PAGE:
Friday, November 14, 2008

CIA Says Osama bin Laden Isolated: Can Everybody Go Home Now?

It's in the news: Osama bin Laden is isolated. He's not actually running Al Qaeda now.

Does this mean that all the troops can go home now? From what some very intelligent (just ask them) people say, maybe they can. And should:
  • Osama bin Laden is really important
  • He's the one to blame for 9/11
  • Anything not obviously focused on serving Osama bin Laden with an arrest warrant is a mistake
    • And the fault of George W. Bush
Me? I think that there's more going on than Osama bin Laden and his vision for Islam. And, I don't see response to the 9/11 attack as something that should be handled by law enforcement. Neither do many others, now, from what I've heard and read.

Osama bin Laden, Al Qaeda, and the War on Terror: It's Not Over Yet

My guess is that we're still closer to the beginning of the War on Terror, than its end.

I'm not being pessimistic: but this conflict is not like the major global wars of the 20th century, where there American and other nations were facing an enemy with a well-defined territory, combatants who were, by and large, readily identifiable, and headquarters that could be seized.

The War on Terror is going to take time.

Here's a bit of what CIA Director Michael Hayden said about Osama bin Laden, as reported on CNN:
  • " 'He is putting a lot of energy into his own survival -- a lot of energy into his own security,' ...
    " 'In fact, he appears to be largely isolated from the day-to-day operations of the organization he nominally heads....'"
  • "...'Al Qaeda has suffered serious setbacks, but it remains a determined, adaptive enemy unlike any our nation has ever faced,' Hayden said. 'The war is far from over.' "
  • " 'This is an organization that has never been through a change at the top,' he said. 'For 20 years, bin Laden has been the visionary, the inspiration or harmonizing force behind al Qaeda....' "
Would capturing or killing bin Laden be good for people who aren't with Al Qaeda? Almost certainly, yes.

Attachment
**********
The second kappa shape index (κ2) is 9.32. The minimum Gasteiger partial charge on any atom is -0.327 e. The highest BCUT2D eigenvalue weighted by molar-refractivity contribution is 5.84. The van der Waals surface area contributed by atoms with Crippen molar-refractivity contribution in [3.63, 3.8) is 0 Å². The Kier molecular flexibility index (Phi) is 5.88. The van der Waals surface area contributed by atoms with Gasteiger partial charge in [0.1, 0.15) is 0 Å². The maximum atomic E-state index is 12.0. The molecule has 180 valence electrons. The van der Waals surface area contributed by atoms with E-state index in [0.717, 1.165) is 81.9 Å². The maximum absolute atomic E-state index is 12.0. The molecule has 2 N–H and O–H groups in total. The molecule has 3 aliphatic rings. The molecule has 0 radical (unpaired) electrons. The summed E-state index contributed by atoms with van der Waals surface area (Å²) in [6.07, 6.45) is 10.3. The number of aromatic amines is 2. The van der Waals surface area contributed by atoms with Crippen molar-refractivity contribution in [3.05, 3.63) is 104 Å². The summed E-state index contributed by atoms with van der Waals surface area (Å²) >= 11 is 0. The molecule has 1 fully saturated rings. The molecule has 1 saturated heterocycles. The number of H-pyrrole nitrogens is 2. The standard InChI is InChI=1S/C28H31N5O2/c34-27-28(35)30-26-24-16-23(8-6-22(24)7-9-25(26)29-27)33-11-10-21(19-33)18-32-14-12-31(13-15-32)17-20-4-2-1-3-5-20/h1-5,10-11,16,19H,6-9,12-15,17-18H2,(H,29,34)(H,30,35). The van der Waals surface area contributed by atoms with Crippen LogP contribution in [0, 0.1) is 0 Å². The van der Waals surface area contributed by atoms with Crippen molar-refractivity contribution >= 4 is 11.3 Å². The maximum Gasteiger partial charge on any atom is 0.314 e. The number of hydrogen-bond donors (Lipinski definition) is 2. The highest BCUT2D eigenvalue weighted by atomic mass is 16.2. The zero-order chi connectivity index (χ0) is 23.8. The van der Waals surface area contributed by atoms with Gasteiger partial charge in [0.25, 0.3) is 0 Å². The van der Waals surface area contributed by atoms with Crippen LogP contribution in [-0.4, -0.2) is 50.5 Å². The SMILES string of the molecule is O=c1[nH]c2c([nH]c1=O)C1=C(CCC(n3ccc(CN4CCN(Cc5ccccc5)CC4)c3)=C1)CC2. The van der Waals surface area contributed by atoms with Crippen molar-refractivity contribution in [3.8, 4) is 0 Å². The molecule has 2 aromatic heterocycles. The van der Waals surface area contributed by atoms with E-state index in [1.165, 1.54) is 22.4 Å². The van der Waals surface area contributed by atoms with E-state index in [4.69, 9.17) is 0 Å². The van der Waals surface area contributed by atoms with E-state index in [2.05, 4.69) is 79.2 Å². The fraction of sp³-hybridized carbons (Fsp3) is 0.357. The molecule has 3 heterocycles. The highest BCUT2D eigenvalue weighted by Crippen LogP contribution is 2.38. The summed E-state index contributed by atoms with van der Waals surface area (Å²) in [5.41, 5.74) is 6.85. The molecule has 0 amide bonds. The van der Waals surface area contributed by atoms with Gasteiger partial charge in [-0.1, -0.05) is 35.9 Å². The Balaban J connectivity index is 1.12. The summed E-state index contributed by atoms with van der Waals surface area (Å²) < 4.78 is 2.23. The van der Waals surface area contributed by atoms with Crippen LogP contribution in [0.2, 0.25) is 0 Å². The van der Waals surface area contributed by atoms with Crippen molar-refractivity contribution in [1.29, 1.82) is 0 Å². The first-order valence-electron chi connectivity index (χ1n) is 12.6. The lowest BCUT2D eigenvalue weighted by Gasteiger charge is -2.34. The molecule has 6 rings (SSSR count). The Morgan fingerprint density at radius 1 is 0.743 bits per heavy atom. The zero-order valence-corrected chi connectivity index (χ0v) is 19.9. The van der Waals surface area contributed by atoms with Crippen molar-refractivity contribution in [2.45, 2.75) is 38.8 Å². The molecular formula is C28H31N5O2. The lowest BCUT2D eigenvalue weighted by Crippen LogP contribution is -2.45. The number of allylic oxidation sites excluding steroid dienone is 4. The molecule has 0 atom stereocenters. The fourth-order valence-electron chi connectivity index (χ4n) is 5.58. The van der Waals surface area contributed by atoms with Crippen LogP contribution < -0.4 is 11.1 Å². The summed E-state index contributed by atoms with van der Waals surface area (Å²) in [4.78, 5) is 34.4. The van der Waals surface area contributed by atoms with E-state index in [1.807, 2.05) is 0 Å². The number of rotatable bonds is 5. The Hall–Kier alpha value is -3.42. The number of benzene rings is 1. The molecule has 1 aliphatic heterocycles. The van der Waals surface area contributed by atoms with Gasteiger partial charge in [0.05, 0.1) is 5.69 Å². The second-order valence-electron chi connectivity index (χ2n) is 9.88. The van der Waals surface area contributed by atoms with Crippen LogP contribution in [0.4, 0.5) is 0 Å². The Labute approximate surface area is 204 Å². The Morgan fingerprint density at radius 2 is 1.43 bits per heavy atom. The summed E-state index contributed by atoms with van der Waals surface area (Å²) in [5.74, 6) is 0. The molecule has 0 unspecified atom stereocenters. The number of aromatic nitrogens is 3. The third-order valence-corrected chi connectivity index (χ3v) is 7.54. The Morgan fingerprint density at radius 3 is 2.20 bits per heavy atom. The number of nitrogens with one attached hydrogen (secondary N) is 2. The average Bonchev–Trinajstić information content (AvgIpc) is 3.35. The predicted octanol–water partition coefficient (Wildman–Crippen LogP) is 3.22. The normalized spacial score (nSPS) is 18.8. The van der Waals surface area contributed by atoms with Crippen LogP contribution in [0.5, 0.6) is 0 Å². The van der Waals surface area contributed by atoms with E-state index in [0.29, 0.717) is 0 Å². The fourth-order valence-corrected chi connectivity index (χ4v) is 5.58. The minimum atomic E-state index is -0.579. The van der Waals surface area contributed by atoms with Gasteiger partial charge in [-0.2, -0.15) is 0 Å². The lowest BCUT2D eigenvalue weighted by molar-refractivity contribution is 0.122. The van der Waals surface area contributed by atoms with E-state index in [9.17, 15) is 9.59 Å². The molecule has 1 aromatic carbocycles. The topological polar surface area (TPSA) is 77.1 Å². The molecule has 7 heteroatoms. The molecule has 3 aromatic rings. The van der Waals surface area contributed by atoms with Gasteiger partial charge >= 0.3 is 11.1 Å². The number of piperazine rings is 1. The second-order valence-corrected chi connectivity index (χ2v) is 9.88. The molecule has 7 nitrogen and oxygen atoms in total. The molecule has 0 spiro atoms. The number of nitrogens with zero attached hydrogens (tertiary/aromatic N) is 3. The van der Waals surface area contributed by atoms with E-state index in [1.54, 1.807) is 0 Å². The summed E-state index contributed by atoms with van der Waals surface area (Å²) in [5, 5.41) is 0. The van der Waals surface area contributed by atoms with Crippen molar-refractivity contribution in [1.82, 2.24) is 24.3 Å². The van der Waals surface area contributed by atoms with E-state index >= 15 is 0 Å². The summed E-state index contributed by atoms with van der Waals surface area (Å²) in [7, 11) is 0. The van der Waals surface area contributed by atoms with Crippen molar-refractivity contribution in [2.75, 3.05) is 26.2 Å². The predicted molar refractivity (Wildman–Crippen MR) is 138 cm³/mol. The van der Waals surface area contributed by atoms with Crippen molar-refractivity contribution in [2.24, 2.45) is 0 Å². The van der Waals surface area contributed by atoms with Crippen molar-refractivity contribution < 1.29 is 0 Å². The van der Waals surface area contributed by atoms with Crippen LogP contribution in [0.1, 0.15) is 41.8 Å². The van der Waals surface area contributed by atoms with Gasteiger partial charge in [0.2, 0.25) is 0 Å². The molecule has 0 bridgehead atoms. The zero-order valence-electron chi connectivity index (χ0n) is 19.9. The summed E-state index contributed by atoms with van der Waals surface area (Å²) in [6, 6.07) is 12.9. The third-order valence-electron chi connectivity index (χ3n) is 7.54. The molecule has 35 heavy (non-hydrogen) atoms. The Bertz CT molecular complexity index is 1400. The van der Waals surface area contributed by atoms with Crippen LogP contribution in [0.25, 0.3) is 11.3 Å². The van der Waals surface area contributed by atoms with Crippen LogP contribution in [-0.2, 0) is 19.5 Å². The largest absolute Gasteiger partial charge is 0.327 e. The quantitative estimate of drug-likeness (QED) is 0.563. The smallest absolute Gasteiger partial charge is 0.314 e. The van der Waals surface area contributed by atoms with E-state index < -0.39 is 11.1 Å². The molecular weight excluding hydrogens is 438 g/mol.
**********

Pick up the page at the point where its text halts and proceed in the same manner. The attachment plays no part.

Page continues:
Is Osama bin Laden the only target in the War on Terror? Definitely not.

Am I disheartened at how long the War on Terror has been going on?

No: but then, I'm a historian. I recognize that the War on Terror isn't a matter of one nation attacking another, or even a war between many nations. Al Qaeda and its affiliates are going to be very, very, difficult to overcome.

But, I think that the strange vision of Islam that bin Laden and some others have will not win. As I've written before, there are Muslims who do not see eye-to-eye with the likes of Al Qaeda. And, even in the Middle East, some Muslims are starting to question their more enthusiastic leaders (see "Chief Saudi Judge: Death to Network Owners!" (September 19, 2008)).

In the news:

1 comment:

Jack Reylan said...

For his vitreous gaze and vitriolic bigotry, Auburndale LI Zeus priest "Palestinian Paul" is feared Osama been Hiding.

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Note! Although I believe that these websites and blogs are useful resources for understanding the War on Terror, I do not necessarily agree with their opinions. 1 1 Given a recent misunderstanding of the phrase "useful resources," a clarification: I do not limit my reading to resources which support my views, or even to those which appear to be accurate. Reading opinions contrary to what I believed has been very useful at times: sometimes verifying my previous assumptions, sometimes encouraging me to change them.

Even resources which, in my opinion, are simply inaccurate are sometimes useful: these can give valuable insights into why some people or groups believe what they do.

In short, It is my opinion that some of the resources in this blogroll are neither accurate, nor unbiased. I do, however, believe that they are useful in understanding the War on Terror, the many versions of Islam, terrorism, and related topics.